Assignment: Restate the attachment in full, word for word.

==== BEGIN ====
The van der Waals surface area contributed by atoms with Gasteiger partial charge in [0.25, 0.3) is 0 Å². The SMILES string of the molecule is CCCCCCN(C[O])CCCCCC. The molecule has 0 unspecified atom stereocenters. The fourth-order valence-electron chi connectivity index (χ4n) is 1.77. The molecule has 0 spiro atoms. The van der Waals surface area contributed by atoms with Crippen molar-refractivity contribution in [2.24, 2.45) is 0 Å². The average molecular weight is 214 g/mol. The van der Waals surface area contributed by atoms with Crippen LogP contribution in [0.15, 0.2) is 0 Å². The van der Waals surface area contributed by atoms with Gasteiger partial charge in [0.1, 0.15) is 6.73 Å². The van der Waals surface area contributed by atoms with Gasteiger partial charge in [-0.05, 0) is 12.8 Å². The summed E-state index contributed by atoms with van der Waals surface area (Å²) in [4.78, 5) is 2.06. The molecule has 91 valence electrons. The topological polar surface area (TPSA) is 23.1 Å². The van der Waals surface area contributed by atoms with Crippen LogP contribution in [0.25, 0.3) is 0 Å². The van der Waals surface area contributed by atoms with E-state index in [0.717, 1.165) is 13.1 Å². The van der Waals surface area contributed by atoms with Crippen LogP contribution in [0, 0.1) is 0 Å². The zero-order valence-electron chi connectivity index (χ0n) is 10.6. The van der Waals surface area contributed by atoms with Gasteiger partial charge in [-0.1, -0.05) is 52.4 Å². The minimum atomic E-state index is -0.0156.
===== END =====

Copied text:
The van der Waals surface area contributed by atoms with Gasteiger partial charge in [0.25, 0.3) is 0 Å². The SMILES string of the molecule is CCCCCCN(C[O])CCCCCC. The molecule has 0 unspecified atom stereocenters. The fourth-order valence-electron chi connectivity index (χ4n) is 1.77. The molecule has 0 spiro atoms. The van der Waals surface area contributed by atoms with Crippen molar-refractivity contribution in [2.24, 2.45) is 0 Å². The average molecular weight is 214 g/mol. The van der Waals surface area contributed by atoms with Crippen LogP contribution in [0.15, 0.2) is 0 Å². The van der Waals surface area contributed by atoms with Gasteiger partial charge in [0.1, 0.15) is 6.73 Å². The van der Waals surface area contributed by atoms with Gasteiger partial charge in [-0.05, 0) is 12.8 Å². The summed E-state index contributed by atoms with van der Waals surface area (Å²) in [4.78, 5) is 2.06. The molecule has 91 valence electrons. The topological polar surface area (TPSA) is 23.1 Å². The van der Waals surface area contributed by atoms with Crippen LogP contribution in [0.25, 0.3) is 0 Å². The van der Waals surface area contributed by atoms with E-state index in [0.717, 1.165) is 13.1 Å². The van der Waals surface area contributed by atoms with Crippen LogP contribution in [0, 0.1) is 0 Å². The zero-order valence-electron chi connectivity index (χ0n) is 10.6. The van der Waals surface area contributed by atoms with Gasteiger partial charge in [-0.1, -0.05) is 52.4 Å². The minimum atomic E-state index is -0.0156.